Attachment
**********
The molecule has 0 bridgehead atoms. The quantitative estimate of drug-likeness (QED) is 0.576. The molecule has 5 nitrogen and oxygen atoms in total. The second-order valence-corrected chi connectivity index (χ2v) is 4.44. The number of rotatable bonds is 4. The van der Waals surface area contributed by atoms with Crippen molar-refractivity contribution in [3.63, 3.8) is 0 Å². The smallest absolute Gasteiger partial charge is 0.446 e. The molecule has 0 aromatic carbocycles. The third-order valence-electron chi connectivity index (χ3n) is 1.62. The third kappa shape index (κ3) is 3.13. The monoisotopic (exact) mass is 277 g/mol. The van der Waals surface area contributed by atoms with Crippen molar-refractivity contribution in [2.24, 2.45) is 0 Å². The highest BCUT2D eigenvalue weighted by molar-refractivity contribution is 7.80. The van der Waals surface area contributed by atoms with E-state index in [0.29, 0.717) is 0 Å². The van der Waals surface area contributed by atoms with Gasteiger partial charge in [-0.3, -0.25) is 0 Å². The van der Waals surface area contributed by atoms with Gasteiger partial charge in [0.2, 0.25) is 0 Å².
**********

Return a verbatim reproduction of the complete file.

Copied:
The molecule has 0 bridgehead atoms. The quantitative estimate of drug-likeness (QED) is 0.576. The molecule has 5 nitrogen and oxygen atoms in total. The second-order valence-corrected chi connectivity index (χ2v) is 4.44. The number of rotatable bonds is 4. The van der Waals surface area contributed by atoms with Crippen molar-refractivity contribution in [3.63, 3.8) is 0 Å². The smallest absolute Gasteiger partial charge is 0.446 e. The molecule has 0 aromatic carbocycles. The third-order valence-electron chi connectivity index (χ3n) is 1.62. The third kappa shape index (κ3) is 3.13. The monoisotopic (exact) mass is 277 g/mol. The van der Waals surface area contributed by atoms with Crippen molar-refractivity contribution in [2.24, 2.45) is 0 Å². The highest BCUT2D eigenvalue weighted by molar-refractivity contribution is 7.80. The van der Waals surface area contributed by atoms with E-state index in [0.29, 0.717) is 0 Å². The van der Waals surface area contributed by atoms with Gasteiger partial charge in [-0.3, -0.25) is 0 Å². The van der Waals surface area contributed by atoms with Gasteiger partial charge in [0.2, 0.25) is 0 Å².